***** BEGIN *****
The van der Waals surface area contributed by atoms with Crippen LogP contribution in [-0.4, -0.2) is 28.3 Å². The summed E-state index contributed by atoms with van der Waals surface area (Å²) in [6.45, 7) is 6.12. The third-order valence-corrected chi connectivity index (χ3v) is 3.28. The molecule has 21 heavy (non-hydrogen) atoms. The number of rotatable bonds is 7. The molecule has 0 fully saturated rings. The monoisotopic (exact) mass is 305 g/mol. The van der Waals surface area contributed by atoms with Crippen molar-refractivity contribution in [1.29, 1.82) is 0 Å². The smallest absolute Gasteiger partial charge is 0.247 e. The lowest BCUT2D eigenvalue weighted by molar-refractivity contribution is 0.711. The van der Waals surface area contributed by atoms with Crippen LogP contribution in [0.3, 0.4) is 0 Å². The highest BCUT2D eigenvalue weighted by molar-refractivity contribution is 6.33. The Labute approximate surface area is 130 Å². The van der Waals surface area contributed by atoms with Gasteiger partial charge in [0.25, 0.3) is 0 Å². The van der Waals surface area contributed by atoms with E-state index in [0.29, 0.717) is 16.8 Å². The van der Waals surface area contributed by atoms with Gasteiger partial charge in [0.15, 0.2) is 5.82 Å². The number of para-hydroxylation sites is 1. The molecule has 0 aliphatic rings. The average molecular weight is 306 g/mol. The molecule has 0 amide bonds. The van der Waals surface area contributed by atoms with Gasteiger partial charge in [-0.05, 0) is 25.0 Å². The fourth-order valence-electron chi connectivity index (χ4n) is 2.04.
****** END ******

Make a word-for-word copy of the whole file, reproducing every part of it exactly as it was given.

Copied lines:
The van der Waals surface area contributed by atoms with Crippen LogP contribution in [-0.4, -0.2) is 28.3 Å². The summed E-state index contributed by atoms with van der Waals surface area (Å²) in [6.45, 7) is 6.12. The third-order valence-corrected chi connectivity index (χ3v) is 3.28. The molecule has 21 heavy (non-hydrogen) atoms. The number of rotatable bonds is 7. The molecule has 0 fully saturated rings. The monoisotopic (exact) mass is 305 g/mol. The van der Waals surface area contributed by atoms with Crippen molar-refractivity contribution in [1.29, 1.82) is 0 Å². The smallest absolute Gasteiger partial charge is 0.247 e. The lowest BCUT2D eigenvalue weighted by molar-refractivity contribution is 0.711. The van der Waals surface area contributed by atoms with Crippen LogP contribution in [0.3, 0.4) is 0 Å². The highest BCUT2D eigenvalue weighted by molar-refractivity contribution is 6.33. The Labute approximate surface area is 130 Å². The van der Waals surface area contributed by atoms with Gasteiger partial charge in [0.25, 0.3) is 0 Å². The van der Waals surface area contributed by atoms with E-state index in [0.29, 0.717) is 16.8 Å². The van der Waals surface area contributed by atoms with Gasteiger partial charge in [0.15, 0.2) is 5.82 Å². The number of para-hydroxylation sites is 1. The molecule has 0 aliphatic rings. The average molecular weight is 306 g/mol. The molecule has 0 amide bonds. The van der Waals surface area contributed by atoms with Gasteiger partial charge in [-0.05, 0) is 25.0 Å². The fourth-order valence-electron chi connectivity index (χ4n) is 2.04.